Wednesday, December 20, 2006

Interesting Grant Richter Post

Grant Richter made an interesting posting to the Wiard mailing list yesterday, offering some suggestions on strategies to get away from the saturated VCO-VCF-VCA synthesizer patchings by using "west coast" techniques with their modern equipment... strategies just as ancient, however still on the fringe in terms of popular usage.

If you are new to this contrast, it is the subject of much debate and outside the scope of this posting, however in a nutshell - During the early days of synthesizers, the instrument design as well as the approach to creating sounds on the instrument fell into two different schools of thought, both in design and approach. The design sensibilities of the Moog and ARP companies, and their immense popularity, founded the 'east coast' approach to synthesis in the mainstream early on. Their 'west coast' counterpart in the form of the more avant-garde designers such as Don Buchla, while enormously influential in popular culture and synthesis history, did not enjoy nearly the enormity of sales or ubiquity of being a household name.

Anyway, suffice to say even today it costs you $20,000 to acquire a Buchla system, these sounds and approachs seem too 'fringe' for the average synthesist. Well, I have a hunch that one of Grant Richter's goals in life is to bring 'Buchla-esque' synthesis to the masses. His Mini-Wave (manufactured by Blacet), his Noise Ring and his Borg filter all sit square in the middle of 'west coast' territory. In this interesting post, he talks about ways to use modern equipment in this seemingly elusive style - this read is a must for the beginning synthesist. Enjoy.

------Original Message------
From: Grant Richter
To: wiardgroups
Sent: Dec 18, 2006 5:24 PM
Subject: [wiardgroup] More synthesizer tutorial

Some more comments on "West Coast" techniques.

The main difference between the two techniques are how the filter is applied. In "East
Coast" technique, you start with simple waveforms and used the filter to do your timbre
control. The classic East Coast patch is VCO - VCF - VCA with ADSR envelopes for the VCF
and VCA.

In one of the "West Coast" techniques, you start with complex waveforms and use the filter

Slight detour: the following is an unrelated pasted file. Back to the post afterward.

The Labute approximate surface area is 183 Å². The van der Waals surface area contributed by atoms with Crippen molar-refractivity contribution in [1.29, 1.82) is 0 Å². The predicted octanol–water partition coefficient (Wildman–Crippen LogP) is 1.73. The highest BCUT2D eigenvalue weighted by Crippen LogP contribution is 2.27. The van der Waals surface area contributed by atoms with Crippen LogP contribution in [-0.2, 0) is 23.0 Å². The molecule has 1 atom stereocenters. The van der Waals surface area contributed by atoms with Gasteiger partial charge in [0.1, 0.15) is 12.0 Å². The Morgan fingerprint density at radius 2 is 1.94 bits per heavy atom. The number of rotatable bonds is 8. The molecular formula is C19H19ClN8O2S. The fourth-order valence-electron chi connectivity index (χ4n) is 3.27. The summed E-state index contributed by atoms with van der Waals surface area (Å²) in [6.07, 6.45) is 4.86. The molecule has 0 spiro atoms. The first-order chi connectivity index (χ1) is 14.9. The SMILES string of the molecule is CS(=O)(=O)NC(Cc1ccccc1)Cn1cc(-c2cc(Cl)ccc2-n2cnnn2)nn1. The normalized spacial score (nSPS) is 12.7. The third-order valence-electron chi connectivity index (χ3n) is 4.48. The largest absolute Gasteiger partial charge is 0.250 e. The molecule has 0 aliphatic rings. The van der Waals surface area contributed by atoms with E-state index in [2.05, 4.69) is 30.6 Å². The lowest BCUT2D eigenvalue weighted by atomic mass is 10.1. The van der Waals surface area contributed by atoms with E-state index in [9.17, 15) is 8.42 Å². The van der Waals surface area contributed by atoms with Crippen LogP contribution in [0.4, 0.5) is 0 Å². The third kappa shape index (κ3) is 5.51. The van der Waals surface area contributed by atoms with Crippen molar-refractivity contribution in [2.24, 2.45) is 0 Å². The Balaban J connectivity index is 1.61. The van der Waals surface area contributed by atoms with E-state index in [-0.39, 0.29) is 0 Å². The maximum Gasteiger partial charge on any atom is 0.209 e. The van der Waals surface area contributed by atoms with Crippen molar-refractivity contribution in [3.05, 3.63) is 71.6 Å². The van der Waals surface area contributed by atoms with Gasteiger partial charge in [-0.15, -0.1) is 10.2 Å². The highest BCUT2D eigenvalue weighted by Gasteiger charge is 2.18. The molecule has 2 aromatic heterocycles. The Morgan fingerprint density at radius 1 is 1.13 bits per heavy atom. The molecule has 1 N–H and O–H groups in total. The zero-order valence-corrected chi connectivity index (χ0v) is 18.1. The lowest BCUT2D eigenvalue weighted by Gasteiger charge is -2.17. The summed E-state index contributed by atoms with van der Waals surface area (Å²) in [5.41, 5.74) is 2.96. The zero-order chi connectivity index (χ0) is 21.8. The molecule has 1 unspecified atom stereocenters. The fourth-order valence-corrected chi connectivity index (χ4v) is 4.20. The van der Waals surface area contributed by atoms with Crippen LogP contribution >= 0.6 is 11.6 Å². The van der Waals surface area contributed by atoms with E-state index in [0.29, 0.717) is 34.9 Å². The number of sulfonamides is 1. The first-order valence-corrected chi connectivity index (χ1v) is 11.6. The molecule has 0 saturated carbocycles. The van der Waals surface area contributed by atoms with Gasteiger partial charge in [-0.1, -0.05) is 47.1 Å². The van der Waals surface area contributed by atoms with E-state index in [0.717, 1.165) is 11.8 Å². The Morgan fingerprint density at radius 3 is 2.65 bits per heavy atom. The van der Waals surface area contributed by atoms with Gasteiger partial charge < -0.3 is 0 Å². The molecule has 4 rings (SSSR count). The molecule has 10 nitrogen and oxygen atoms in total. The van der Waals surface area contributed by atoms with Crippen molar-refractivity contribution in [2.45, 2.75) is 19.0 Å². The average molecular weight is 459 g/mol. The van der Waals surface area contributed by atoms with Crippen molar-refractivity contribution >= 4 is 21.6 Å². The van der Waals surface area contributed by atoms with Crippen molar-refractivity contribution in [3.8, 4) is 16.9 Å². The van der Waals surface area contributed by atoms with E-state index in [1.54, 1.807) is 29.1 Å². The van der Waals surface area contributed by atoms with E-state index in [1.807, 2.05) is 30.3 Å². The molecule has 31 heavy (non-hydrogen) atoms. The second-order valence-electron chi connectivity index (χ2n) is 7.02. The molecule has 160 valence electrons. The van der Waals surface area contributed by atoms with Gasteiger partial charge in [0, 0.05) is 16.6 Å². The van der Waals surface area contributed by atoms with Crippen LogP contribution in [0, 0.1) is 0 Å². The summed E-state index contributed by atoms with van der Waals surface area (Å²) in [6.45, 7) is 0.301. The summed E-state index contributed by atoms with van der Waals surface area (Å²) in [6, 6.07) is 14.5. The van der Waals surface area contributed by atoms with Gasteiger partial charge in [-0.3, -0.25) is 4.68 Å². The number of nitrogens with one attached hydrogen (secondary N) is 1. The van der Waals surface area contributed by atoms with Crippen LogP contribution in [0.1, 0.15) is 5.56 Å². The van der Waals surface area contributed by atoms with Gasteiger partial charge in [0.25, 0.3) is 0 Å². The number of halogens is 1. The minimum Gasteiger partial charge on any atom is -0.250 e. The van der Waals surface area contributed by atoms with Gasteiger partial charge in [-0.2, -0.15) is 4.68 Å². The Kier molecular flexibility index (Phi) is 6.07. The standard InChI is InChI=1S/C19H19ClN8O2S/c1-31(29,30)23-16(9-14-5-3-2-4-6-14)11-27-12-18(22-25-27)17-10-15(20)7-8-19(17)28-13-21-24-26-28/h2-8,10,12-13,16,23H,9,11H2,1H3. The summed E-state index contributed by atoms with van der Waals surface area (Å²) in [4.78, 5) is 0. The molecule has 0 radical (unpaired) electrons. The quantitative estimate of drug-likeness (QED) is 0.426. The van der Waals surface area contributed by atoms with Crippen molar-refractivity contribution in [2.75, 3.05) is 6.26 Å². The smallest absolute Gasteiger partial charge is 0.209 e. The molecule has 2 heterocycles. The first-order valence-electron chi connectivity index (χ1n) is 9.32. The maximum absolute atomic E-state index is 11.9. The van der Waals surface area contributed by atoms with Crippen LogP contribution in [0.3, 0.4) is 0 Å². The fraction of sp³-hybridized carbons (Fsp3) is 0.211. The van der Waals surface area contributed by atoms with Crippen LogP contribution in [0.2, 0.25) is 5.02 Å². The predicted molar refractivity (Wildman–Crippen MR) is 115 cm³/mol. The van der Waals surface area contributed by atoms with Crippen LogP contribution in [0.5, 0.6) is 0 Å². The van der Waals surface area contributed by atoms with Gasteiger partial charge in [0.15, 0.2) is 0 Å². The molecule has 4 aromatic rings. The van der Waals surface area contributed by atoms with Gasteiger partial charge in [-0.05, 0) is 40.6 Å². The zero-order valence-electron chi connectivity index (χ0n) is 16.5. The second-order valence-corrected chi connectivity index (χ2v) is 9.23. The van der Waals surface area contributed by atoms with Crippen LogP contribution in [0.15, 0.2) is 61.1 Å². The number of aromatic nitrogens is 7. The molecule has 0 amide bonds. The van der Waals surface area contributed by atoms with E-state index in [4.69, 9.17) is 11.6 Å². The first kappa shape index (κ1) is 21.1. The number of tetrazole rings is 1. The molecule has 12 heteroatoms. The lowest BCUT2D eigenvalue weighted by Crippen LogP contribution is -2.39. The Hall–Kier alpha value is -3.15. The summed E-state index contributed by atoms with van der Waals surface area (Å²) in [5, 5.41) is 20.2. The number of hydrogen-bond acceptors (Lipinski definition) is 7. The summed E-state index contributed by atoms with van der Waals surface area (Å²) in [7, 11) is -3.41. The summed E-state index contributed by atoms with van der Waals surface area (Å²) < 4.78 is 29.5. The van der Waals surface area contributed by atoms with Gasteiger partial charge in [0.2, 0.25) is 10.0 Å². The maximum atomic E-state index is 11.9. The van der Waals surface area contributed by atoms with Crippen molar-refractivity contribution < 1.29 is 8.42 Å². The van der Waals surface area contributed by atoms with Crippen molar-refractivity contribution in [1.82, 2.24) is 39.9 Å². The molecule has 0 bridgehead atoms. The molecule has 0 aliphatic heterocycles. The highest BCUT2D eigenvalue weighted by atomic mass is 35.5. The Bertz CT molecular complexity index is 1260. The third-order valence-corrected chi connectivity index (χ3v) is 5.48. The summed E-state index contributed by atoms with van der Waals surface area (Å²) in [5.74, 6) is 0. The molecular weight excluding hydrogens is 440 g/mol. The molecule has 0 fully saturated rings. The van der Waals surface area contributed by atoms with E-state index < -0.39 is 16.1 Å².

just to do final tone shaping. Of course crank up the resonance if you want to mix the two

How do you get complex waveforms? The Wiard-Blacet Mini-wave or 300 series Waveform
City is a good source of complex waveforms when used as a wavetable playback device.
These complex waveforms can be made even more complex by the use of synch and FM at
the same time. The Mini-wave/Wavefrom city can also be used as a wave multiplier for
non-linear synthesis.

Here are a couple of simple patches that are "West" sounding.

VCO(sine) - VCA - LINFMVCO(sine) - Borg in lowpass gate mode (VCA).

You use the first VCA to dynamically control the depth of linear FM. Envelopes are routed
to the FM depth VCA and to the Borg tone shaper. The use of sine waves produces "nice"
sounding FM along with the soft Borg envelope. With the first VCO set to about 7 Hz and
the linear FM control of the second VCO barely open, you have dynamic and natural
sounding vibrato.

VCO(sine) - LINFMVCO(sine) - VCA - Mini-wave(+/- 5v) - Borg in lowpass gate mode

This is a fixed depth FM patch going to a dynamic depth wave multiplier. Envelopes are
routed to the first VCA and to the Borg. The VCA before the Mini-Wave needs to have
controls to set initial volume and control the amount of envelope (like an ARP 2600 VCA
has). You want to adjust the VCA so it is about 20% on with no envelope. Then adjust the
amount of envelope sweep to your taste. You can play with any bank or wave in the Mini-
wave but Bank 13 is designed just for this use.

Banks 0 to 7 of the "Socket Rocket" chip are designed to process audio input. In this case
the VCA is set 100% on. Bank 6 "Bit Descimation" can really make a drum track gnarly
when set to 4 bits or less.

One thing to look at is the "Socket Rocket" users manual. This is a 10 meg pdf file.

Go to

and scroll to the bottom under "Discontinued Products" Right click on "Socket Rocket Final
Manual" and save the pdf file to the desktop or your prefered location. This has ideas for
using the waves in the Socket Rocket chip. I used an ARP 2600 and 1630 sequencer to
reference the patches.

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